This Week’s Awesome Tech Stories From Around the Web (Through August 5)


GPT-3 Aces Tests of Reasoning by Analogy
John Timmer | Ars Technica
“A team from University of California, Los Angeles has tested the GPT-3 LLM using questions that should be familiar to any Americans that have spent time on standardized tests like the SAT. In all but one variant of these questions, GPT-3 outperformed undergrads who presumably had mastered these tests just a few years earlier. The researchers suggest that this indicates that LLMs can master reasoning by analogy.”


Inside the DIY Race to Replicate LK-99
Gregory Barber | Wired
“All that Andrew McCalip wanted for his 34th birthday was a shipment of red phosphorus. It was a tough request—the substance happens to be an ingredient for cooking meth and is controlled by the US Drug Enforcement Agency—but also an essential one, if McCalip was going to realize his dream of making a room-temperature superconductor, a holy grail of condensed matter physics, in his startup’s lab over the next week.”


MIT Engineers Developed a New Type of Concrete That Can Store Energy
Adele Peters | Fast Company
“Your future house could have a foundation that’s able to store energy from the solar panels on your roof—without the need for separate batteries. MIT engineers developed the new energy storage technology—a new type of concrete—based on two ancient materials: cement, which has been used for thousands of years, and carbon black, a black powder used as ink for the Dead Sea Scrolls around 2,000 years ago.”


Worms Revived After 46,000 Years Frozen in Siberian Permafrost
Orlando Mayorquin | The New York Times
“At a time when the mighty woolly mammoth roamed the Earth, some 46,000 years ago, a minuscule pair of roundworms became encased in the Siberian permafrost. Millennia later, the worms, thawed out of the ice, would wriggle again, and demonstrate to scientists that life could be paused—almost indefinitely.”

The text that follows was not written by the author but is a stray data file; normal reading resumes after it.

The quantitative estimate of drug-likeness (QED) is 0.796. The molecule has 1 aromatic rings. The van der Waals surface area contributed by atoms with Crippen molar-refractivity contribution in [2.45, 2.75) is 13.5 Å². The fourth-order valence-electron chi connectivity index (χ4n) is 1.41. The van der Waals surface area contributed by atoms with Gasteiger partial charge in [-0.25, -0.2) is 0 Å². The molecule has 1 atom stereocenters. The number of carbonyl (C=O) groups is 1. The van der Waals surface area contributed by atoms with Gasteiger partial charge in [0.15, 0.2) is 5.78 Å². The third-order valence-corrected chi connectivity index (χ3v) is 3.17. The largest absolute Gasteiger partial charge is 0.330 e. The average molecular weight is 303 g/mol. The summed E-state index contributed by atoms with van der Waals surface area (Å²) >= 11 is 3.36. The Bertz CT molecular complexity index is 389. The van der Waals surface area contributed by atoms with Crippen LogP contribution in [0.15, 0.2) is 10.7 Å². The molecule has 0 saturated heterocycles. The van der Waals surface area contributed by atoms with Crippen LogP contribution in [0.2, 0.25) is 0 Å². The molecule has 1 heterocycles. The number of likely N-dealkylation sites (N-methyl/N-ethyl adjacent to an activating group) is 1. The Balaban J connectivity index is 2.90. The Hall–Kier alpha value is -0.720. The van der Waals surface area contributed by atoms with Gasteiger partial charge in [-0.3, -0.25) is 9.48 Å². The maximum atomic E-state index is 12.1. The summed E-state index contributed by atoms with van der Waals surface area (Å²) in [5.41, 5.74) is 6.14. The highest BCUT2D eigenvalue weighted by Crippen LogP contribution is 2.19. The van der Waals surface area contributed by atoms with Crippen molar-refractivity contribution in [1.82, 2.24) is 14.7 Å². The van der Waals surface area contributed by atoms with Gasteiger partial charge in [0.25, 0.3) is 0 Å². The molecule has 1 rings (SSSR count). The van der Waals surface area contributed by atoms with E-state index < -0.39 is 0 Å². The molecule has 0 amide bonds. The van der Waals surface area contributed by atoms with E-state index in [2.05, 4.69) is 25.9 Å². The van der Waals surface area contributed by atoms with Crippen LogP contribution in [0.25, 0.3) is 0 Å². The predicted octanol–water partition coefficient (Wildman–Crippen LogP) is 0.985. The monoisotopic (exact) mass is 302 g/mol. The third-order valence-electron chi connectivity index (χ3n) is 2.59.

This Startup Is Using Robots to 3D Print Giant Wind Turbine Blades
Adele Peters | Fast Company
“[A] startup has designed a system to use 3D printing and robotics to manufacture wind turbines in the place where they will be used. ‘We want to be able to manufacture the foundation, the tower, and the blades all on-site, which is a radical shift from how it’s done today,’ says Amolak Badesha, CEO of the startup, called Orbital Composites.”


How Scientists Lasered in on a ‘Monumental’ Maya City—With Actual Lasers
Emily Olson | NPR
“It’s not every day that modern researchers uncover an ancient lost city. But for a network of scientists exploring Mexico’s central Yucatan Peninsula, that very phenomenon is becoming so common that it’s become the butt of a joke. ‘If you get a map of the state of Campeche and you throw a dart at it—well, where the dart hits, there’ll be a Maya settlement,’ explained Juan Carlos Fernandez-Diaz, an assistant professor at the University of Houston.”


A New Attack Impacts Major AI Chatbots—and No One Knows How to Stop It
Will Knight | Wired
“Researchers at Carnegie Mellon University last week showed that adding a simple incantation to a prompt—a string text that might look like gobbledygook to you or me but which carries subtle significance to an AI model trained on huge quantities of web data—can defy all of these defenses in several popular chatbots at once. The work suggests that the propensity for the cleverest AI chatbots to go off the rails isn’t just a quirk that can be papered over with a few simple rules.”


Generative AI Is Quickly Infiltrating Organizations, McKinsey Reports
Carl Franzen | VentureBeat
“A new annual report by McKinsey’s AI arm QuantumBlack finds that ‘use of gen AI is already widespread.’ McKinsey reached this conclusion by conducting an online survey of 1,684 participants across various regions, industries and company sizes between April 11 and 21, 2023. The majority (79%) of respondents reported ‘at least some exposure to gen AI, either for work or outside of work,’ while 22% said they were using it regularly for their work.”

Image Credit: Steve Johnson / Unsplash

Singularity Hub Staff
Singularity Hub Staff
Singularity Hub chronicles technological progress by highlighting the breakthroughs and issues shaping the future as well as supporting a global community of smart, passionate, action-oriented people who want to change the world.
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